A Dangerous Combination: Teens, Technology and Drugs
FROM CARRIE KUBACKI, HEALTH & WELL-BEING EDUCATOR, UW-MADISON DIVISION OF EXTENSION, LANGLADE COUNTY
Every generation has had its own slang to refer to drug use. However, in today’s world of ever-changing technology, our youth have many new and secretive ways to not only discuss drug use, but also purchase and have drugs delivered directly to them.
Social media sites, like TikTok, Instagram and Snapchat, have created a dangerous platform on which youth can engage in discussions about high-risk behaviors, including sexual activity and drugs. With online payment options, drug purchase transactions can easily be concealed within what looks like a regular receipt. Drug purchases and deliveries can almost be made as easily as pizza. A 2020 study conducted by Bark (an application used by parents to monitor youth technology use) found that 78% of tweens and 91% of teens have engaged in some conversations about alcohol and other drugs.
As adults, we must do our best to become educated on social media platforms and how youth are using slang terminology, emojis and even videos to discuss their drug use. Dr. Laura Berman has openly discussed how her son, Sammy, used emojis on Snapchat this year to purchase drugs that were delivered right to their home. The drugs turned out to be a lethal dose of fentanyl laced with Xanax. She has started a campaign to allow third-party companies, like Bark, to monitor children’s social media accounts for dangerous and potentially deadly activity. Instagram, Snapchat and TikTok do not allow third-party companies to monitor at this time. For more information about this campaign, please visit: https://parentsforsaferchildren.org/.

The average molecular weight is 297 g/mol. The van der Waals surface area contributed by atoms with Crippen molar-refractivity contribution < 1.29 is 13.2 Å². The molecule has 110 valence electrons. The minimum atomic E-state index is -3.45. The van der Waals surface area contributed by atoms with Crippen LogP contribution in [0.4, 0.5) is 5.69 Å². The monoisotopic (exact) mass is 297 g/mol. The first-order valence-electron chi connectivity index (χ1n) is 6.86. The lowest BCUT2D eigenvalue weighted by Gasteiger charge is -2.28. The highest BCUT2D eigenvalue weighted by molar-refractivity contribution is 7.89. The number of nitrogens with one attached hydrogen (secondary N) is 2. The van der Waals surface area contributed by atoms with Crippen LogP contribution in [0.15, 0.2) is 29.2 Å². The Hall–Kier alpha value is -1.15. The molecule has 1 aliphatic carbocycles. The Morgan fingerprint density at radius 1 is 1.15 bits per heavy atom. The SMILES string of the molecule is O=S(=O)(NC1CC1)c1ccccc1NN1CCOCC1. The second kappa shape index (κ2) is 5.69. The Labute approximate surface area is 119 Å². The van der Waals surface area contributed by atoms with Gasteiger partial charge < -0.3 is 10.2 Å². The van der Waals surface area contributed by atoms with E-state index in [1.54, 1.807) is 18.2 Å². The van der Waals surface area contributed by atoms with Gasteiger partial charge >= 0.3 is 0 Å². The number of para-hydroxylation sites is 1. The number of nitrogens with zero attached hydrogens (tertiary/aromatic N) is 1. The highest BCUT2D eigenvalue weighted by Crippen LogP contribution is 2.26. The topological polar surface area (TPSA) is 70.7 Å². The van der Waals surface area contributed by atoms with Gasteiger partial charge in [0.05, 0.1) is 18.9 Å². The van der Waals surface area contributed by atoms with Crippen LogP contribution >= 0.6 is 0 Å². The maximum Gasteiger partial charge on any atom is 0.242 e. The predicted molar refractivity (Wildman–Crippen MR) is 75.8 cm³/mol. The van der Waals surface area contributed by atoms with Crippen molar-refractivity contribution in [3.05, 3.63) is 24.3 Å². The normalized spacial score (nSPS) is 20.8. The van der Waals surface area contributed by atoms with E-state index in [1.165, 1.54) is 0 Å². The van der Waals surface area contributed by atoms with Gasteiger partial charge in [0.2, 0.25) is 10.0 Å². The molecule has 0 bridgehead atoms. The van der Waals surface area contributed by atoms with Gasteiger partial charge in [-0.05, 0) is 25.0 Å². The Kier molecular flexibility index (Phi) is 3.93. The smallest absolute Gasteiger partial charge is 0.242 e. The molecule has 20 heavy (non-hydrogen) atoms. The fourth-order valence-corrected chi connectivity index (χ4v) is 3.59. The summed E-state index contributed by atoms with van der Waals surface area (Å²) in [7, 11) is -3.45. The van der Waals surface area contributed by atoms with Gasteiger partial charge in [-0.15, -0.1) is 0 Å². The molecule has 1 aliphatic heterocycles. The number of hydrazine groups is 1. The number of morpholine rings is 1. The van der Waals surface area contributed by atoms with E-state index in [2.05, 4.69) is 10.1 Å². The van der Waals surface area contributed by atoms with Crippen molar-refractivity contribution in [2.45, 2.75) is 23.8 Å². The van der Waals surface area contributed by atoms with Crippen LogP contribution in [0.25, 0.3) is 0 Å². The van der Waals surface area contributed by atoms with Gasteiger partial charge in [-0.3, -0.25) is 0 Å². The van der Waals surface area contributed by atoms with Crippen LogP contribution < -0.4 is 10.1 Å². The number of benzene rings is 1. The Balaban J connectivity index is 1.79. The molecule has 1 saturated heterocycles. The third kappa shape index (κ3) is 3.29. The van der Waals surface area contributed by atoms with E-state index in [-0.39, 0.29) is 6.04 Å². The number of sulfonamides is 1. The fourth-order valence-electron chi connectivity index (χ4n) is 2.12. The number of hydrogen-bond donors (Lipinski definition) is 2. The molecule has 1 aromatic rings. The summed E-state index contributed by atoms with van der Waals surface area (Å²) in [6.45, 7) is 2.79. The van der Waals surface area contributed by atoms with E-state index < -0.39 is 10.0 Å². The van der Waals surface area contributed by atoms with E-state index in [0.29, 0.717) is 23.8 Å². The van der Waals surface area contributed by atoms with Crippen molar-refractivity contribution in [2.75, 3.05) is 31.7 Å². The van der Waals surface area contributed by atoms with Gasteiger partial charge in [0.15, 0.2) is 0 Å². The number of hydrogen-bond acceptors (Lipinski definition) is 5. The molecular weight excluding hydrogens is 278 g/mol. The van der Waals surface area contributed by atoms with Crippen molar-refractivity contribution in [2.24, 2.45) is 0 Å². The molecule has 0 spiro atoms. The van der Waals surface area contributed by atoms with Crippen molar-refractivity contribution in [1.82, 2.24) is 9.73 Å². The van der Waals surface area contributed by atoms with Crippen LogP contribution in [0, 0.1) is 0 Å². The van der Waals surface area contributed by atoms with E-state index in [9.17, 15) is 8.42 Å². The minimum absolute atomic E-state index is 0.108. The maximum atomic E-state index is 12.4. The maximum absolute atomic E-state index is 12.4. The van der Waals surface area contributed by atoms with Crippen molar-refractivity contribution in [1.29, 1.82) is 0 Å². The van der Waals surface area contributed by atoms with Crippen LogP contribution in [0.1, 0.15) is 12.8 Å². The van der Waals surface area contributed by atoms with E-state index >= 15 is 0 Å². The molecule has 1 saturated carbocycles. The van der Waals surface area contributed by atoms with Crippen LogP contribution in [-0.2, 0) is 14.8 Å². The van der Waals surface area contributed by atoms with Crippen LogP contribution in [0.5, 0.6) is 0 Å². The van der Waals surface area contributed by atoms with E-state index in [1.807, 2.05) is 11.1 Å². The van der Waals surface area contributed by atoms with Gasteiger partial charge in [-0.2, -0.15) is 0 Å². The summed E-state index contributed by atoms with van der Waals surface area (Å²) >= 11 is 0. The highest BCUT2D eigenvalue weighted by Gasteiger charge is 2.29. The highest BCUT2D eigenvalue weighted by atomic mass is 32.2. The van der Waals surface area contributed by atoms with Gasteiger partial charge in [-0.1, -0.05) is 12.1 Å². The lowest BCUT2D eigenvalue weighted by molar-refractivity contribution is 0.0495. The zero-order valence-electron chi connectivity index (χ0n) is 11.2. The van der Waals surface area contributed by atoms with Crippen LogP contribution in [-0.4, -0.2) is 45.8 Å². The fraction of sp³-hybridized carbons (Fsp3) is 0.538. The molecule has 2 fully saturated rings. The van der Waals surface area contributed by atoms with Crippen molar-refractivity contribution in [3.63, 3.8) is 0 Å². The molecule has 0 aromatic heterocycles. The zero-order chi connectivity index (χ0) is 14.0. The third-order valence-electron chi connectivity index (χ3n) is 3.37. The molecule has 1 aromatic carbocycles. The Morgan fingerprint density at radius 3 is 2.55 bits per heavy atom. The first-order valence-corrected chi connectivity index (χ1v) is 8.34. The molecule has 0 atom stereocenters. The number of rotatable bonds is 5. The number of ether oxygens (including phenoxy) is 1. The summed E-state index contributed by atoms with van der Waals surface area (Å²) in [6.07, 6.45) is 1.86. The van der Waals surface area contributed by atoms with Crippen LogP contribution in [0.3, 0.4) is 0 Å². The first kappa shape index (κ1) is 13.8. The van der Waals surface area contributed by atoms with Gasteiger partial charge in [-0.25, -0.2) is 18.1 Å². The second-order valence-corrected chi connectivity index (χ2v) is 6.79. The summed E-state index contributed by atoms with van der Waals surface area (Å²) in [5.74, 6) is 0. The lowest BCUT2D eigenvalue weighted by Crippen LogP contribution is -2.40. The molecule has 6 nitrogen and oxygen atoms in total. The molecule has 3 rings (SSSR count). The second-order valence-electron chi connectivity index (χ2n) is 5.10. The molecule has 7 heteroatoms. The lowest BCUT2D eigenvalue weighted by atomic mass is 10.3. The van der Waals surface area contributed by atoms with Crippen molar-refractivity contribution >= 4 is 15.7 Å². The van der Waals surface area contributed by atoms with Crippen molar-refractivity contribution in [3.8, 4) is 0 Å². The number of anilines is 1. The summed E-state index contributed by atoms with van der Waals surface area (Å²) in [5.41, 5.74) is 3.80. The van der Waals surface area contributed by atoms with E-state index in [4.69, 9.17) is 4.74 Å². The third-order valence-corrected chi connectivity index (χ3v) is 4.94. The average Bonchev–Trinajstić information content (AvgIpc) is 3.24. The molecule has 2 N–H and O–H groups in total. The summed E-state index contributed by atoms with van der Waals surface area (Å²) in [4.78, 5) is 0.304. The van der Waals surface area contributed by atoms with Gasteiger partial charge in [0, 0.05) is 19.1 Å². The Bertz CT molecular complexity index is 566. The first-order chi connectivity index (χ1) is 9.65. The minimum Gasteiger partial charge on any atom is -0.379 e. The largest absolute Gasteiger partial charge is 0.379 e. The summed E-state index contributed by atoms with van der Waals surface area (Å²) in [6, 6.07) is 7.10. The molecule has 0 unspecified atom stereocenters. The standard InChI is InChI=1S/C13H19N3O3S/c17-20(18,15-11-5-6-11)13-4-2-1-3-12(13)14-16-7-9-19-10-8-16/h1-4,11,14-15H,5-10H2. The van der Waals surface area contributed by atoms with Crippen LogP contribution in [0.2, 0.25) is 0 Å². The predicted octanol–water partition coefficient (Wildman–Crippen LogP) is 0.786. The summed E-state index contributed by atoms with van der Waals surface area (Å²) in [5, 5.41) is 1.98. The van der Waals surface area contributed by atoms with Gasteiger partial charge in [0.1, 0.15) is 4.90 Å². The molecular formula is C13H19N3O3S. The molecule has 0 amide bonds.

Here are some other tips to help keep youth safe:
- Learn about the social media platforms that your children are using. (https://www.commonsensemedia.org/social-media)
- Educate yourself on the slang terminology, emojis and other ways youth may be discussing and engaging in high-risk behaviors. (https://smartsocial.com/teen-slang-emojis-hashtags-list/)
- Monitor your child’s use of technology and consider using available applications to help track activities on your child’s devices. (https://www.familyeducation.com/10-apps-for-parents-to-monitor-kids-mobile-use)
- Talk to your child openly and honestly about high-risk behaviors that they may be experiencing in their lives, with friends and on their devices. (https://www.samhsa.gov/talk-they-hear-you/parent-resources)
As adults, it is our responsibility to ensure our children are safe both in the real and digital worlds. The above tips are a start to keeping our youth safe online. For more general information about youth and drug use, please visit https://drugfree.org/.